For the most part, I am a boring investor. I mostly stick to stocks and bonds, usually investing in index funds or ETFs. However, I do have a few other investments in my portfolio. I am starting to build a dividend portfolio, and I have an interest in REITs. These are income investments that can provide me with income streams down the road. But I am careful with the money I put into these investments since I am picking them, and I want to avoid over-extending myself by investing money I can’t afford to lose.
For those with the appropriate risk tolerance, it can make sense to add some exotic investments to the portfolio in order to give it a little more room for growth.
There are a number of options when it comes to adding more exotic investments to your portfolio. Many people like to add commodities and currencies. This is made even easier due to the fact that you can find currency and commodity ETFs that make it easy to trade (although you do need to watch out for contango). While commodities and currencies can certainly qualify as more “exotic” than your “normal” asset allocation of stocks and bonds, they aren’t your only choices.
Indeed, you can also invest in different types of bonds. Many consider emerging market bonds somewhat exotic. You can get a higher yield on this debt than you would ever get with Treasury investments. In many cases, you can do better with emerging market bonds than with municipal bonds — assuming the issuing entity doesn’t default.
Other exotic investments might not be something that you buy and sell on an exchange. Some of the other items that many add to their investment portfolios include things that we might consider collectibles:
When invest in these items, though, it’s a good idea to really understand what you’re doing. Building a more exotic collection of assets often means that you have to be willing to spend a little more money, and you have to know what makes something valuable.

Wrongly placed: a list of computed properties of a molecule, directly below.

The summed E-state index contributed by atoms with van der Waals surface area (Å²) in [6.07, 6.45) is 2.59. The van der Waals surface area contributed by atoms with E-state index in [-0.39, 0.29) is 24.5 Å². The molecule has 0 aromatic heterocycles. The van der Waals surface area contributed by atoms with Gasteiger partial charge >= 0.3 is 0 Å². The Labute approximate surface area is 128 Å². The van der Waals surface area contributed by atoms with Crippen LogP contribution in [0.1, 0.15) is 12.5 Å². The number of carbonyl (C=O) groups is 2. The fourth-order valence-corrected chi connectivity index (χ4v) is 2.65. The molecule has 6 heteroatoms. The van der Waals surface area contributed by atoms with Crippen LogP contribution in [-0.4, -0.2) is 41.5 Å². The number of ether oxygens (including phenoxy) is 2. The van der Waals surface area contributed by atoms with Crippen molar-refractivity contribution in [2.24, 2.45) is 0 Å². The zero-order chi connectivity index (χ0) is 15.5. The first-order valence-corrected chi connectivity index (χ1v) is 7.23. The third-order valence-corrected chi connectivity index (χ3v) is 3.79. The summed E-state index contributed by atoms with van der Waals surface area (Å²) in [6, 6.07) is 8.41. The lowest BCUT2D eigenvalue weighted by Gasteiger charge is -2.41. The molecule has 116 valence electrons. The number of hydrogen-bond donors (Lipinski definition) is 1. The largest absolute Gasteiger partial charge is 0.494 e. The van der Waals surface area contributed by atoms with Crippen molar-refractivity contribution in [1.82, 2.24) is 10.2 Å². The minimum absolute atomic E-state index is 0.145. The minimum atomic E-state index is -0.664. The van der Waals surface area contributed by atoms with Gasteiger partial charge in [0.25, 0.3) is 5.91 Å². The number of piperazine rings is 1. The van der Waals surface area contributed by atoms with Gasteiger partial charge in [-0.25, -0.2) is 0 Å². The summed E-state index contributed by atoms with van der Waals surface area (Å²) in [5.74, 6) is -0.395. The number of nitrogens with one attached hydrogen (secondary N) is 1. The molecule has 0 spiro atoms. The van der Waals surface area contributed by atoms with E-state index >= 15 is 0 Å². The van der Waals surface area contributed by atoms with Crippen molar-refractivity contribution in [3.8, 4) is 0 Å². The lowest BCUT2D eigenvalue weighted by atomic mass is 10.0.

In fact, understanding what makes something valuable is a good idea no matter what you are investing in.
Even if you decide that you understand the basic principles of investing in commodities, or if you know what makes a piece of jewelry a valuable long-term investment, you still need to take a step back.
Often exotic investments require a higher risk tolerance. You need a better ability to handle loss when you invest in these types of assets. Many traders believe that currencies and commodities are considered riskier than stocks and bonds. While there is a greater chance of bigger gains, there is also the chance of bigger losses.
When you build a collection of physical assets, you have to be able to handle it if they lose in value. That painting you bought for $3,000 from a promising young artist may prove to be practically worthless if sentiment doesn’t go turn in favor of the artist. On top of that, you need to be aware of the risk of loss due to damage or theft. You can purchase insurance to protect you to some degree, but setting the value can be difficult, and you need to be prepared for the fact that some items might be irreplaceable.
Finally, you need to think about the effect of having your capital tied up for a long period of time. Can your finances (and your emotions) handle that? Many people are reluctant to invest in property because it requires a large amount of capital, and the capital is tied up for years — or decades.
Think about your level of risk tolerance, and consider whether or not exotic investments are likely to work for you. It can make sense to add a little something different to your portfolio, but you do need to avoid overloading your portfolio with one type of investment, no matter how attractive you find it.
Photo by StockMonkeys.com.
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